Three decades later, the daughter of Natalya Tsaryova – the essay heroine – brought a typewritten copy of the publication and a unique photo chronicle of the first days of the first Norilsk school to the Norilsk Museum.
Izolda Tsaryova arrived to the Far North with her parents in the autumn of 1939. The head of the family, a builder by profession, was assigned to Norilsk. His wife, a teacher of foreign languages, had already worked for over 20 years at a school in Makeyevka, a city in eastern Ukraine. Their daughter by this time was only eight years old.
In Norilsk in 1939 there was only one school, where the experienced teacher was very happy. Natalya was offered a place as a teacher of the German language in the upper grades and director of the evening school for working youth. Isolda went to second grade.
In Izolda’s personal archive (sitting in the second row on the far right), a series of photographs from the celebration of the New 1942 Year by schoolchildren, and even how the boys swim in lake Rudnoye in the summer of 1941 have been preserved.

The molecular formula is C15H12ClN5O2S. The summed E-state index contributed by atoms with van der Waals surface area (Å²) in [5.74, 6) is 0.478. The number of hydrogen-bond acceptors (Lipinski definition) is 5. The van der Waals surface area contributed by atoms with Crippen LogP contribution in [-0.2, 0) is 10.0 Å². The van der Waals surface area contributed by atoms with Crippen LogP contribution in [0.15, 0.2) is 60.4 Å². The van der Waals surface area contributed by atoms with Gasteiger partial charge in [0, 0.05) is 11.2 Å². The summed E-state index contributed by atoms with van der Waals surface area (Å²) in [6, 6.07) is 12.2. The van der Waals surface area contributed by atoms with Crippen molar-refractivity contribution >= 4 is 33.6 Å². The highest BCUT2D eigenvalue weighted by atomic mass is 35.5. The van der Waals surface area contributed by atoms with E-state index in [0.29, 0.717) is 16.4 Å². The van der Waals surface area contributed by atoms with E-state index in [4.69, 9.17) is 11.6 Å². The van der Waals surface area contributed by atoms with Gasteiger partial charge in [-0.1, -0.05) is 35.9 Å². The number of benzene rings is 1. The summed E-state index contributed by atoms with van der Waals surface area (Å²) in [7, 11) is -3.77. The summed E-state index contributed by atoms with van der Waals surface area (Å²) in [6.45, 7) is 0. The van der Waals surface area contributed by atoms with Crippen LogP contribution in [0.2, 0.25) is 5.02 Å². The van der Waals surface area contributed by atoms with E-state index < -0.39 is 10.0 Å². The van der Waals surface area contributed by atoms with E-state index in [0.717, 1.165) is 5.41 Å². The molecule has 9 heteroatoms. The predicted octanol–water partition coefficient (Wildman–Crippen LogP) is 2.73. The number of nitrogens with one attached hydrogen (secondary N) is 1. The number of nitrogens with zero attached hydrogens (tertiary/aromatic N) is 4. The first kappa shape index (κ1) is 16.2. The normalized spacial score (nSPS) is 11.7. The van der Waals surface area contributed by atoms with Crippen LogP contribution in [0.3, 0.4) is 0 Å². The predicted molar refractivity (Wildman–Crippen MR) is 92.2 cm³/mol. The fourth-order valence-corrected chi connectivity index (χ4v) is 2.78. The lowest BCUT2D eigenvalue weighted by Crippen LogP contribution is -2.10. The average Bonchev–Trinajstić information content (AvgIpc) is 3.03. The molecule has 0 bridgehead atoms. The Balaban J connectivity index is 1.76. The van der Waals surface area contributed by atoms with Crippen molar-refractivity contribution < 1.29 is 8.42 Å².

Alexey Bondarev at the beginning of the essay conveys Natalya Tsareva’s first impression of the school in Norilsk: “Shreds of tow hung between the logs. A cracked stove smoked the low ceiling”. And then he tells how in the very first summer the German teacher, with the help of the combine’s head, Avraamy Zavenyagin, took the schoolchildren to lake Lama: “They were taken there by seaplane. There seems to be no better place in the Arctic! As if you find yourself in another world”. That trip is illustrated by a photograph in which Natalya is giving a lesson in needlework to her daughter.
Natalya was an example not only for students, but primarily for her daughter, although she chose the profession of an engineer, not a teacher. Izolda told about this in the interview to the Zapolyarnaya Pravda newspaper’s correspondent before leaving for the mainland in the late 1980s:
“My mother devoted her whole life to school and students. She loved children and her work very much. She worked in Norilsk for many years, and when her health failed, she left for Donetsk, home. But in winter she came to us. Mom met with schoolchildren a lot. I couldn’t imagine myself without communication. I am an optimist – my mother gave me this trait. She often said: “It is only in appearance that I have grown old, but my soul is young”.
Natalya Tsaryova taught in Norilsk until 1961. After her male colleagues had left for the front, she became the director of the school. In the fifties she headed school №2. The Tsaryova’s work was awarded with the Order of Lenin and the title of Honored Teacher of the RSFSR. She was the first of the Norilsk teachers to receive this title in 1958.
Text: Valentina Vachaeva, Photo: funds of the Norilsk Museum